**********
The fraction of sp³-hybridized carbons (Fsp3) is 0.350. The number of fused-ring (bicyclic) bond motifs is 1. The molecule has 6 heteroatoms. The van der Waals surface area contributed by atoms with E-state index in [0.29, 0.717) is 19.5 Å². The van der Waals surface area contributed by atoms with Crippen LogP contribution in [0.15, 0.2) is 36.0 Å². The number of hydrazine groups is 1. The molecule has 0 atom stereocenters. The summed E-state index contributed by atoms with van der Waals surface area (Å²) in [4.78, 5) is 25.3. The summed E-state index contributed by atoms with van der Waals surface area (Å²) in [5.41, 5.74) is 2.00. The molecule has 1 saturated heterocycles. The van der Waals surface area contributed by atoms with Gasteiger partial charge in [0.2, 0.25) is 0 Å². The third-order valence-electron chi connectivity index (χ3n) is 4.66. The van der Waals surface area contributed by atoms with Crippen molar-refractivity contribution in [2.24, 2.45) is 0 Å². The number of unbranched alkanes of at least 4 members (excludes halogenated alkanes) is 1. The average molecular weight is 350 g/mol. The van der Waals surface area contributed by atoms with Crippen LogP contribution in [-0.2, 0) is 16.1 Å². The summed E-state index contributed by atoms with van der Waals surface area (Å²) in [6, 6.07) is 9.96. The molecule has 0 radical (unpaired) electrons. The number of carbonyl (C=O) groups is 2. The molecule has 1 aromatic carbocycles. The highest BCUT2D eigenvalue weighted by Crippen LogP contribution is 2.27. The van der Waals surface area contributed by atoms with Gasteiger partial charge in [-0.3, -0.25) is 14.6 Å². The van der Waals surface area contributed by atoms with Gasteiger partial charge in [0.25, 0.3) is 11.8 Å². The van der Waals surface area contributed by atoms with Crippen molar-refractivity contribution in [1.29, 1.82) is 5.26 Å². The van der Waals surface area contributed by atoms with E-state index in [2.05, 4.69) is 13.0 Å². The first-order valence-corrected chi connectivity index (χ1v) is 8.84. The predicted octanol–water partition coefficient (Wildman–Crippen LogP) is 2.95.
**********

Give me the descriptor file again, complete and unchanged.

The fraction of sp³-hybridized carbons (Fsp3) is 0.350. The number of fused-ring (bicyclic) bond motifs is 1. The molecule has 6 heteroatoms. The van der Waals surface area contributed by atoms with E-state index in [0.29, 0.717) is 19.5 Å². The van der Waals surface area contributed by atoms with Crippen LogP contribution in [0.15, 0.2) is 36.0 Å². The number of hydrazine groups is 1. The molecule has 0 atom stereocenters. The summed E-state index contributed by atoms with van der Waals surface area (Å²) in [4.78, 5) is 25.3. The summed E-state index contributed by atoms with van der Waals surface area (Å²) in [5.41, 5.74) is 2.00. The molecule has 1 saturated heterocycles. The van der Waals surface area contributed by atoms with Gasteiger partial charge in [0.2, 0.25) is 0 Å². The third-order valence-electron chi connectivity index (χ3n) is 4.66. The van der Waals surface area contributed by atoms with Crippen molar-refractivity contribution in [2.24, 2.45) is 0 Å². The number of unbranched alkanes of at least 4 members (excludes halogenated alkanes) is 1. The average molecular weight is 350 g/mol. The van der Waals surface area contributed by atoms with Crippen LogP contribution in [-0.2, 0) is 16.1 Å². The summed E-state index contributed by atoms with van der Waals surface area (Å²) in [6, 6.07) is 9.96. The molecule has 0 radical (unpaired) electrons. The number of carbonyl (C=O) groups is 2. The molecule has 1 aromatic carbocycles. The highest BCUT2D eigenvalue weighted by Crippen LogP contribution is 2.27. The van der Waals surface area contributed by atoms with Gasteiger partial charge in [-0.3, -0.25) is 14.6 Å². The van der Waals surface area contributed by atoms with Gasteiger partial charge in [0.25, 0.3) is 11.8 Å². The van der Waals surface area contributed by atoms with Crippen molar-refractivity contribution in [1.29, 1.82) is 5.26 Å². The van der Waals surface area contributed by atoms with E-state index in [2.05, 4.69) is 13.0 Å². The first-order valence-corrected chi connectivity index (χ1v) is 8.84. The predicted octanol–water partition coefficient (Wildman–Crippen LogP) is 2.95.